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Regulation of shoot and root development through mutual signaling

Puig J., Pauluzzi G., Guiderdoni E., Gantet P.. 2012. Molecular Plant, 5 (5) : p. 974-983.

DOI: 10.1093/mp/sss047

Plants adjust their development in relation to the availability of nutrient sources. This necessitates signaling between root and shoot. Aside from the well-known systemic signaling processes mediated by auxin, cytokinin, and sugars, new pathways involving carotenoid-derived hormones have recently been identified. The auxin-responsive MAX pathway controls shoot branching through the biosynthesis of strigolactone in the roots. The BYPASS1 gene affects the production of an as-yet unknown carotenoid-derived substance in roots that promotes shoot development. Novel local and systemic mechanisms that control adaptive root development in response to nitrogen and phosphorus starvation were recently discovered. Notably, the ability of the NITRATE TRANSPORTER 1.1 to transport auxin drew for the first time a functional link between auxin, root development, and nitrate availability in soil. The study of plant response to phosphorus starvation allowed the identification of a systemic mobile miRNA. Deciphering and integrating these signaling pathways at the whole-plant level provide a new perspective for understanding how plants regulate their development in response to environmental cues.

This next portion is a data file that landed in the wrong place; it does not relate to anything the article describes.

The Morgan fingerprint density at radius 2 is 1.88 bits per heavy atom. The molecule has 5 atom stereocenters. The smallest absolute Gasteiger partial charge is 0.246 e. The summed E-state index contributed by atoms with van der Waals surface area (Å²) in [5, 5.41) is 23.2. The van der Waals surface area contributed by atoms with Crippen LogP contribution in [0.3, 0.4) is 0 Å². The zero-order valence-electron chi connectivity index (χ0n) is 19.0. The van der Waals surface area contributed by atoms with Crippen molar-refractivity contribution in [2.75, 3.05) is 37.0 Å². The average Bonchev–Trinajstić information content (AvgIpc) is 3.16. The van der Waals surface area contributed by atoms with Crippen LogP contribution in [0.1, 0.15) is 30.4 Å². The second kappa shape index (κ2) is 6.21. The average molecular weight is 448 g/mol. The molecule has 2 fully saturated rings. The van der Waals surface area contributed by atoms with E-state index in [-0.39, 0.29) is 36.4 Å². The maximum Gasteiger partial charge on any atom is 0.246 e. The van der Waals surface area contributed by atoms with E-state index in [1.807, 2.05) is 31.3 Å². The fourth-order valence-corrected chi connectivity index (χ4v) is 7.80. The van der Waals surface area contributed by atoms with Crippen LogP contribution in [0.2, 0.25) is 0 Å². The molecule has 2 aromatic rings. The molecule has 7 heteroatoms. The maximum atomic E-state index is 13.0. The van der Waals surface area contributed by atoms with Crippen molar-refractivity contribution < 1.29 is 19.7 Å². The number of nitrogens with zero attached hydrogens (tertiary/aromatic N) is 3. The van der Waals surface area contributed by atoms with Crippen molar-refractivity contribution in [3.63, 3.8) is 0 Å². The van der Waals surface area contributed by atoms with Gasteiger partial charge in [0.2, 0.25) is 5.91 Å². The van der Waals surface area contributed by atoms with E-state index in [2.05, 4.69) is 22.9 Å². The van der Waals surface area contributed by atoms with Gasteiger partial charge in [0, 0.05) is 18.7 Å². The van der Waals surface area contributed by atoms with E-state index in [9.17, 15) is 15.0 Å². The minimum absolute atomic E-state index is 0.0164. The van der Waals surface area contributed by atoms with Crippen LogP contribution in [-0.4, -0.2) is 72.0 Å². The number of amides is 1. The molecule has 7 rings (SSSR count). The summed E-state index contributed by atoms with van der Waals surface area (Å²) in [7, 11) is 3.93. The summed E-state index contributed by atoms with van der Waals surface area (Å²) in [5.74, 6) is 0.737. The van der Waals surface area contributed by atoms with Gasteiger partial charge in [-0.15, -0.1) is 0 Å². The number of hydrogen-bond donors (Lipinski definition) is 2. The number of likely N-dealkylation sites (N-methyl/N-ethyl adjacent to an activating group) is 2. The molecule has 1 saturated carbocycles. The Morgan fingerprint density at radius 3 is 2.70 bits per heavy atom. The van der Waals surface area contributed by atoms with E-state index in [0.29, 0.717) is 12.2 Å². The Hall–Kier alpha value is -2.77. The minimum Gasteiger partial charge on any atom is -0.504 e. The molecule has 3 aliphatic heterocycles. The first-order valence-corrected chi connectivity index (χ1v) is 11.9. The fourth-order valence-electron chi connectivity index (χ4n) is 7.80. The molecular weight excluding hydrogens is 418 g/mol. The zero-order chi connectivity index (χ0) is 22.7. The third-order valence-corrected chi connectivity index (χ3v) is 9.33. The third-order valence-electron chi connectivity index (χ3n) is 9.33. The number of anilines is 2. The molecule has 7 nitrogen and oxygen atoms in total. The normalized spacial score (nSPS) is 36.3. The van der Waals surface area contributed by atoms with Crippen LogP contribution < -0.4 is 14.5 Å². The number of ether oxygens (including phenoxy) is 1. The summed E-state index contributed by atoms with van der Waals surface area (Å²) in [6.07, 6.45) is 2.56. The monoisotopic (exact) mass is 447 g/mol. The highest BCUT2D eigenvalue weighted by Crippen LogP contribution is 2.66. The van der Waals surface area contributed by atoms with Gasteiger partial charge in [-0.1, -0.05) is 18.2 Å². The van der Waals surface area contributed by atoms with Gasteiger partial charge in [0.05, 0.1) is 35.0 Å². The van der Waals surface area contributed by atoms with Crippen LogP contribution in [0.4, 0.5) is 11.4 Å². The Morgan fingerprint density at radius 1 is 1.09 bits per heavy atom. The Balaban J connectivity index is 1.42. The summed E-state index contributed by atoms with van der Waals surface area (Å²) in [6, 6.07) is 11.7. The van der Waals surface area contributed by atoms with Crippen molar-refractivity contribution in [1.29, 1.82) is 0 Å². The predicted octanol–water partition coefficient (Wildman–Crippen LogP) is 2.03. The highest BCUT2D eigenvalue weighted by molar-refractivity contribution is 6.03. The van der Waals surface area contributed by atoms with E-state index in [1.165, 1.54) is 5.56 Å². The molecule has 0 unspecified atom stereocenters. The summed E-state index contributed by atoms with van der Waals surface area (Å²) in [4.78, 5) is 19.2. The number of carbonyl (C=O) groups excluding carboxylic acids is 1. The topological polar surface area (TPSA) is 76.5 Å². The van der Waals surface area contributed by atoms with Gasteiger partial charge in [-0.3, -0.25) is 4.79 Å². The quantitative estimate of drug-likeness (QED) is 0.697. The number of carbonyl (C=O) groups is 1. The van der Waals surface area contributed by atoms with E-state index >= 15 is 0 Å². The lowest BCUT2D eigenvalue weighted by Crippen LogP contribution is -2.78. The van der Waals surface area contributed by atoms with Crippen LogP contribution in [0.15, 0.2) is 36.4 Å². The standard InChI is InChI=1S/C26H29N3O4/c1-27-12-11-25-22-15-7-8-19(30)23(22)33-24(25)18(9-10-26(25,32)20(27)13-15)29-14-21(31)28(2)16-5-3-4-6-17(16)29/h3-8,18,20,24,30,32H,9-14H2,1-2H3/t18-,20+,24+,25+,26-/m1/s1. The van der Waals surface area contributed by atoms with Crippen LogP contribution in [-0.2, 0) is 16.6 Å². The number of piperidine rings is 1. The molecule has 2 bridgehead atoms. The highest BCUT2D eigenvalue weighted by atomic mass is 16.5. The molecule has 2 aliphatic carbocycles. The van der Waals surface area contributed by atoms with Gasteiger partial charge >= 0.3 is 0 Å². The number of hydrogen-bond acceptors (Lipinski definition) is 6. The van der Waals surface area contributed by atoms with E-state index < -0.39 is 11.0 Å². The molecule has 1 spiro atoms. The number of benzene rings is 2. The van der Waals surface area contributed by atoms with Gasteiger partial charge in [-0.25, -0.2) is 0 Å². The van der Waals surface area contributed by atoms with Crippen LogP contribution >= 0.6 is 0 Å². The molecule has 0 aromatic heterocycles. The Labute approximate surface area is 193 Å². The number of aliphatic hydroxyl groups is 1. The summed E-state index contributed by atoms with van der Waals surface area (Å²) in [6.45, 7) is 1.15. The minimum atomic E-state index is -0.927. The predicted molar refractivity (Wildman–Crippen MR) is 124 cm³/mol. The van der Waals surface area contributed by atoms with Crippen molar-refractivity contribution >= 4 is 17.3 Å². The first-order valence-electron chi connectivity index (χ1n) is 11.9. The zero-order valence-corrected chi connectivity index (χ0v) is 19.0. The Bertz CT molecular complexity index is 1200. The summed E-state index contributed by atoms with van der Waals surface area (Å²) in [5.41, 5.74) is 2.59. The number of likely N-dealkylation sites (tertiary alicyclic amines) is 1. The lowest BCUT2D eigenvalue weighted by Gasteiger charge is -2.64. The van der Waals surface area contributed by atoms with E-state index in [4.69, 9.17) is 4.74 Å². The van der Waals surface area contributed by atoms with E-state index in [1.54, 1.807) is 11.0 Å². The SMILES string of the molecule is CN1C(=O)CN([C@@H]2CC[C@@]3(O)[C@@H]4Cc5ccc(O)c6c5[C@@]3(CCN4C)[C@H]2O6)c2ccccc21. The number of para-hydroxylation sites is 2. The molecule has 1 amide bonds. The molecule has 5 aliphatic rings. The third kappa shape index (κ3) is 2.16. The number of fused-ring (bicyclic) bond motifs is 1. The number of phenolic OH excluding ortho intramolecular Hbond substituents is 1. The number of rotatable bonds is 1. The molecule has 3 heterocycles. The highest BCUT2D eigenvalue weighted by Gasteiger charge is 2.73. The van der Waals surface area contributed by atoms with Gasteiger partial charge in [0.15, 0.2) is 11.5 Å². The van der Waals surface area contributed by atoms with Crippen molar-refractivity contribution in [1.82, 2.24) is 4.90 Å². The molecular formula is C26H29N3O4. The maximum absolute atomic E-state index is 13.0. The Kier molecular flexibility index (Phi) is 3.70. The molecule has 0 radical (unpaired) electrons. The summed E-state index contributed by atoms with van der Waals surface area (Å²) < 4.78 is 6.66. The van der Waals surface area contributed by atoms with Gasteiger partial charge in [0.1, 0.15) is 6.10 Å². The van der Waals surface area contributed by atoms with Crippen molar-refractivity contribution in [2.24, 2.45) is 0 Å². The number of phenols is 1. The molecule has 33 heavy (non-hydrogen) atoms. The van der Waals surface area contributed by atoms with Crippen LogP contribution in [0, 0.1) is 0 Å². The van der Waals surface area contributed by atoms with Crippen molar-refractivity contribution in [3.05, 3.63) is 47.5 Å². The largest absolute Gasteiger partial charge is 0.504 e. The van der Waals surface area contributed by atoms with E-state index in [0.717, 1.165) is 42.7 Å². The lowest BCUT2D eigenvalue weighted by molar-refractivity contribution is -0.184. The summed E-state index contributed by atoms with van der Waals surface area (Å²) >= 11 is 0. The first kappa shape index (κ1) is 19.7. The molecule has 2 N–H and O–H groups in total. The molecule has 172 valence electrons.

Mots-clés : plante; arabidopsis thaliana; développement biologique; système racinaire; pousse; physiologie de la nutrition; substance de croissance végétale; lactone; caroténoïde; auxine; phosphate; nitrate; mitochondrie; arn

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